"The Angry Family": The school counselor
"Older Women": Emma, Warren's older girlfriend
"Raybert": Natasha, Robert's girlfriend who thought he was Ray Barone
"Homework": Miss Purcell
"She's the One": Angela, Robert's fly-eating girlfriend
"The Annoying Kid": Spencer, as well as his parents
"Somebody Hates Raymond": Jerry Musso
"The Shower": Mr. Hodell; Officer Keon
"Robert's Wedding": Reverend Stevens
"The Mentor": Sammy
"Not So Fast": The condo president and his assistant
The kids, fit this trope throughout the entire series, as they were the only characters who appeared to be relatively "normal."
Amy as well. It's true that she was a bit naive, but for the most part she was one of the few "normal" members of the family.
Debra is this on occasion as well. Though, she can be just as crazy and a Jerkass as the others. Frank considers himself and Debra as the "normal ones".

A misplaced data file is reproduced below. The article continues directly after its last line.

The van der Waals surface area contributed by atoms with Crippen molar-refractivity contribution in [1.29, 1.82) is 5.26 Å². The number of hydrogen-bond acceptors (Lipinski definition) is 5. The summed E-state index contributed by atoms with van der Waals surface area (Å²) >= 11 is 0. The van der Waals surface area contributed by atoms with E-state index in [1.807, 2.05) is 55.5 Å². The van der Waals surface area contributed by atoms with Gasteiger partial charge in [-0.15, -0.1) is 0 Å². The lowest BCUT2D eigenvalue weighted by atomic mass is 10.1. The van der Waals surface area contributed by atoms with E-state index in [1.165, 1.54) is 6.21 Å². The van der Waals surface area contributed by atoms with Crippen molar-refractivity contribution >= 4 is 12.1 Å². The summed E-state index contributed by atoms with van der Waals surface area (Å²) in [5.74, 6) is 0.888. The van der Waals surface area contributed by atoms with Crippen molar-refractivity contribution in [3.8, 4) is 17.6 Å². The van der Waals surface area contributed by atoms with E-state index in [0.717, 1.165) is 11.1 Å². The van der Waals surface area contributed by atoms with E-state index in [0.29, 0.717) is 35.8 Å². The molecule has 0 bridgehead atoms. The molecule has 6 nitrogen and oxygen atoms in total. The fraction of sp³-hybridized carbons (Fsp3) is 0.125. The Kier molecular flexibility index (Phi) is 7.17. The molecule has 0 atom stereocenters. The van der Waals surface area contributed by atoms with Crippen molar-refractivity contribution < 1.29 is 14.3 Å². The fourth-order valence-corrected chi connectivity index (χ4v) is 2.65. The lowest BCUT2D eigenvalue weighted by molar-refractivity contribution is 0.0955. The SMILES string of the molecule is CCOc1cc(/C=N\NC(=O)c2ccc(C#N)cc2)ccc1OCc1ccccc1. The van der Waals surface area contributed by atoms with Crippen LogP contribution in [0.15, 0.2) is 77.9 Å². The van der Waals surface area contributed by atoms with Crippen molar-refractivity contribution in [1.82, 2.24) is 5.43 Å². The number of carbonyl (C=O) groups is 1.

Debra:: When I got married, I didn't just get a husband, I got a whole freak show that set up their tent right across the street!
OOC Is Serious Business: When Frank suddenly compliments Ray's writing in "You Bet", Ray suspects something's up (turns out Frank was pumping Ray for information about sports teams to win bets).
While Robert initially enjoyed the attention Marie suddenly lavishes on him in "Pants on Fire", he suspects she has other motives for it (he's right; it was just to make Ray jealous).
Open Heart Dentistry: When policeman Robert Barone thinks he has to deliver Debra's baby during a traffic jam on the Queensborough Bridge while rushing her to hospital. Fortunately for Allie and Debra, it's a false alarm.